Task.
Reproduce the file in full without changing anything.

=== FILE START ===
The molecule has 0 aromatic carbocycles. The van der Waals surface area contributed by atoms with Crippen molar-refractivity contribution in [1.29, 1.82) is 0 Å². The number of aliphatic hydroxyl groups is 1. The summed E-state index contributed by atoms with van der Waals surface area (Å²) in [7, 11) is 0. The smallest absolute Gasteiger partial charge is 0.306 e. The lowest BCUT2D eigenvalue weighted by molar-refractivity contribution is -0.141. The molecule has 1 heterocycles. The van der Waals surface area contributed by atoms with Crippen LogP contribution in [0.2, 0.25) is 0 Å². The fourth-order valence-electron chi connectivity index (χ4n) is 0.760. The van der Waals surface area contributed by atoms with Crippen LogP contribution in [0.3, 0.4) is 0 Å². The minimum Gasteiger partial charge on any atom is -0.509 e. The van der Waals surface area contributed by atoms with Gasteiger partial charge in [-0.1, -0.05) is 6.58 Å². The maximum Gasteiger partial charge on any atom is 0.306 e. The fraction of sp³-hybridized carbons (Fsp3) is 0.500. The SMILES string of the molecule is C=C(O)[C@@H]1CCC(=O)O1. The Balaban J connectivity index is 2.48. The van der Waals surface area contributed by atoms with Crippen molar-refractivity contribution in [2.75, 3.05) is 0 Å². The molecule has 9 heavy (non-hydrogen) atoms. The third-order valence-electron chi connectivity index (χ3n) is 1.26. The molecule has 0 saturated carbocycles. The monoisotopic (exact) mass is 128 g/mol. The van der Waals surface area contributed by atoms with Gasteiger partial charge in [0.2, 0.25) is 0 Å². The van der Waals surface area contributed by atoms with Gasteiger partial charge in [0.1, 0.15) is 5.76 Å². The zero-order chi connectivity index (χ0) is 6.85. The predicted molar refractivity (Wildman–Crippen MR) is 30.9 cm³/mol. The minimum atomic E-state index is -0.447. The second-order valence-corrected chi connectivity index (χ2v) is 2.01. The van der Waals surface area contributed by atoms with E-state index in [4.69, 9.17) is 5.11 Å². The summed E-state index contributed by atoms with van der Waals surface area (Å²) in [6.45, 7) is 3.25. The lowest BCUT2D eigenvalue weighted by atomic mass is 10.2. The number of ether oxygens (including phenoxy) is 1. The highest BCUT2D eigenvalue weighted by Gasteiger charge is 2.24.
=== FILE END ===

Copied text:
The molecule has 0 aromatic carbocycles. The van der Waals surface area contributed by atoms with Crippen molar-refractivity contribution in [1.29, 1.82) is 0 Å². The number of aliphatic hydroxyl groups is 1. The summed E-state index contributed by atoms with van der Waals surface area (Å²) in [7, 11) is 0. The smallest absolute Gasteiger partial charge is 0.306 e. The lowest BCUT2D eigenvalue weighted by molar-refractivity contribution is -0.141. The molecule has 1 heterocycles. The van der Waals surface area contributed by atoms with Crippen LogP contribution in [0.2, 0.25) is 0 Å². The fourth-order valence-electron chi connectivity index (χ4n) is 0.760. The van der Waals surface area contributed by atoms with Crippen LogP contribution in [0.3, 0.4) is 0 Å². The minimum Gasteiger partial charge on any atom is -0.509 e. The van der Waals surface area contributed by atoms with Gasteiger partial charge in [-0.1, -0.05) is 6.58 Å². The maximum Gasteiger partial charge on any atom is 0.306 e. The fraction of sp³-hybridized carbons (Fsp3) is 0.500. The SMILES string of the molecule is C=C(O)[C@@H]1CCC(=O)O1. The Balaban J connectivity index is 2.48. The van der Waals surface area contributed by atoms with Crippen molar-refractivity contribution in [2.75, 3.05) is 0 Å². The molecule has 9 heavy (non-hydrogen) atoms. The third-order valence-electron chi connectivity index (χ3n) is 1.26. The molecule has 0 saturated carbocycles. The monoisotopic (exact) mass is 128 g/mol. The van der Waals surface area contributed by atoms with Gasteiger partial charge in [0.2, 0.25) is 0 Å². The van der Waals surface area contributed by atoms with Gasteiger partial charge in [0.1, 0.15) is 5.76 Å². The zero-order chi connectivity index (χ0) is 6.85. The predicted molar refractivity (Wildman–Crippen MR) is 30.9 cm³/mol. The minimum atomic E-state index is -0.447. The second-order valence-corrected chi connectivity index (χ2v) is 2.01. The van der Waals surface area contributed by atoms with E-state index in [4.69, 9.17) is 5.11 Å². The summed E-state index contributed by atoms with van der Waals surface area (Å²) in [6.45, 7) is 3.25. The lowest BCUT2D eigenvalue weighted by atomic mass is 10.2. The number of ether oxygens (including phenoxy) is 1. The highest BCUT2D eigenvalue weighted by Gasteiger charge is 2.24.